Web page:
“Gabe Chanterelle, Woke Detective!” by Eugene Morgulis

Apr 20th, 2021 | By | Category: Fiction, Prose

I was diving into a jar of kombucha, when they came walking in. I noticed nothing about their physical appearance whatsoever.

“I need your help,” they said. “Folks tell me you’re the best.”

“Sure, I’ve benefited from certain privileges on account of my race and gender,” I replied. “What can I do for you?”

“It’s my husband, Mort. He wants me dead. You’ve got to believe me, Mr. Chanterelle.”

“I believe you, because I believe women, assuming that’s how you identify.”

“It is.” She extended her hand, consensually. “Birgitta Domino.”

We shook for an appropriate length of time.

“Alright then.” I sipped my booch. “How do you know?”

“That I’m a woman? Or that my husband wants me dead?”

“The former is no one’s business. The latter is mine.”

“Mort’s been looking around town for a hitman to kill me. He wants the life insurance so he can run away with his other woman.”

I guessed this other woman wasn’t exactly part of their consensually polyamorous throuple. I’d say it broke my heart, but that’s one shelter dog no one’s gonna rescue. “The other woman—you ever talked to her?”

“No. Does it matter?”

“Only if you want to pass the Bechdel Test.”


I tracked Mort Domino to a charging station on the east side. “Can I sit here, friend?” I asked motioning to the empty chair.

“It’s a free country,” Mort grumbled. Apparently he hadn’t heard about the new voter ID law.

The bartender floated into view and asked what I wanted.

“A $15 dollar minimum wage,” I replied. “But if you’re all out of that, gimme a shot of booch. Extra fermented.” He poured; I drained. “Another. And leave the mason jar.”

“Man drinking like that’s got one of two troubles,” Mort said, taking the bait. “Money or female?”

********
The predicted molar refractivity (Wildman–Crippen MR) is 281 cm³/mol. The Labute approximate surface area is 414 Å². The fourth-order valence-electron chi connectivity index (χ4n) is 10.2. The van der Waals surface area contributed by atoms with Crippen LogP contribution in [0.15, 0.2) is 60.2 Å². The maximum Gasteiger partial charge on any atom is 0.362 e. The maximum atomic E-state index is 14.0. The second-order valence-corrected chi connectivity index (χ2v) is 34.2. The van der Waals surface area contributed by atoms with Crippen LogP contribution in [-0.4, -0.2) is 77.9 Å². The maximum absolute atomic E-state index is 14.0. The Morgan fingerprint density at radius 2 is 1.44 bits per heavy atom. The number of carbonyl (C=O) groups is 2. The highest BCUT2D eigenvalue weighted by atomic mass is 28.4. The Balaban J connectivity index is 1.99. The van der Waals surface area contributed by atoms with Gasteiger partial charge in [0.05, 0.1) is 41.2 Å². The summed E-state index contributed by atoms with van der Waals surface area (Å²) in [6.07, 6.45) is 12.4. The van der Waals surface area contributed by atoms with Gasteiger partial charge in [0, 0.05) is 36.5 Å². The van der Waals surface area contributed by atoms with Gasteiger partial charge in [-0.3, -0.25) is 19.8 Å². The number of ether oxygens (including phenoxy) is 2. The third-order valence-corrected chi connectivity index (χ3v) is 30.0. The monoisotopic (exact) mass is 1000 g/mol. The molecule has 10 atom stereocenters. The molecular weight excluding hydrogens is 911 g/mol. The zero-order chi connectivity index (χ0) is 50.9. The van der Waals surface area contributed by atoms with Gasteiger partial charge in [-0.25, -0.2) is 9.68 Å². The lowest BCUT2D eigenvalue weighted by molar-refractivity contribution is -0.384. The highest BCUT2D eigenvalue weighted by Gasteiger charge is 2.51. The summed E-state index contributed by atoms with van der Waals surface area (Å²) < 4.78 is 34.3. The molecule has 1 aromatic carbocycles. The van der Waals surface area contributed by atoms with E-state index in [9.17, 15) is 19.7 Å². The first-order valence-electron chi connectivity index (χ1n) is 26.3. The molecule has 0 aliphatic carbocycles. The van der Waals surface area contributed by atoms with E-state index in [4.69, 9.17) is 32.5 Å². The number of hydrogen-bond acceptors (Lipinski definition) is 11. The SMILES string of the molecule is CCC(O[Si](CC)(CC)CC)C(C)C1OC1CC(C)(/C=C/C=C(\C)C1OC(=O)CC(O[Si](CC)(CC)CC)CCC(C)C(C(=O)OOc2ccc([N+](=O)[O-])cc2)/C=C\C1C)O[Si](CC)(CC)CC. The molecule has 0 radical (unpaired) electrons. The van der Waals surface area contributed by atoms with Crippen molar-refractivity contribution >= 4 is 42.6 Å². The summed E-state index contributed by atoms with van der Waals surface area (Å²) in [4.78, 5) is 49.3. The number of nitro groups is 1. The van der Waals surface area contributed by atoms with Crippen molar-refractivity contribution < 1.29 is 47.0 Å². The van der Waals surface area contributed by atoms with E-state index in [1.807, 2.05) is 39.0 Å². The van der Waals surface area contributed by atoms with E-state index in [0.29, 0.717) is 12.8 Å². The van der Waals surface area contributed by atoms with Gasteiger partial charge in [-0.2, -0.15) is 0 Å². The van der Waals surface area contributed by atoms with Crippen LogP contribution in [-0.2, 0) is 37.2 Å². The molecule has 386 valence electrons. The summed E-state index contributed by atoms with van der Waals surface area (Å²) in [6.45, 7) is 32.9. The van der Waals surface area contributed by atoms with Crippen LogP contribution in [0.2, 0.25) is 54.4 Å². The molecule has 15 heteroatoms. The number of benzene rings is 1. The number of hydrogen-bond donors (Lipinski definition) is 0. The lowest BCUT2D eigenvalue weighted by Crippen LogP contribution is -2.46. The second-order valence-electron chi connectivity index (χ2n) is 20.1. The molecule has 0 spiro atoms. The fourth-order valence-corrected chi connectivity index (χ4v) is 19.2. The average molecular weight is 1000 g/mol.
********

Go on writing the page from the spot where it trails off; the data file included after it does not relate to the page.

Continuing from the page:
“Money troubles,” I told him. “Trying to get my kid into a Chinese language immersion preschool. And, buddy, they ain’t come cheap.” I introduced myself as my go-to alias, Alexander O’Connor Cortez, and laid out a sob story thicker than overnight oats. Before long, Mort was sympathizing, telling me how his wife had been threatening to ruin him. “Women,” I told him, “they are all exactly the same.”

It seemed Mort hadn’t heard of intersectionality, because he cracked open like a cage-free egg. “Say, Alex, maybe we can help each other out.”

Soon after, Mort led me outside to the trunk of his car, where he gave me the ol’ NRA handshake: a gun and an envelope of cash. Once he drove off, I grabbed my bike and headed to present the proof to Birgitta like we’d planned.


Her house sat up in the hills, so my thighs were screaming by the time I pedaled into the driveway. I let myself in and called out “Mrs. Domino?” Crickets.

After a few more steps, I saw the dead body of female-presenting person. I didn’t recognize her, but I sure recognized the police sirens. A set up neat as a cheese plate.

“Hands up, don’t shoot,” I called out as the buzzcuts swarmed me. The cold clink of the handcuffs took me back to my protesting days.


“So why’d ya do it, Chanterelle?” asked the bruiser in blue. “Was it the money?”

“You were schtupping her, weren’t ya?” added his partner. “You and everybody else.”

Amateur hour. “Cool it with the slut shaming, fellas,” I told them. “Besides, with interrogations, like with in-group rap lyrics, I keep my mouth shut. Now where’s my gavel jockey?”

“I’m not sure a lawyer’s gonna help. Not when we got ya standing over Birgitta Domino’s body with the gun and the cash.”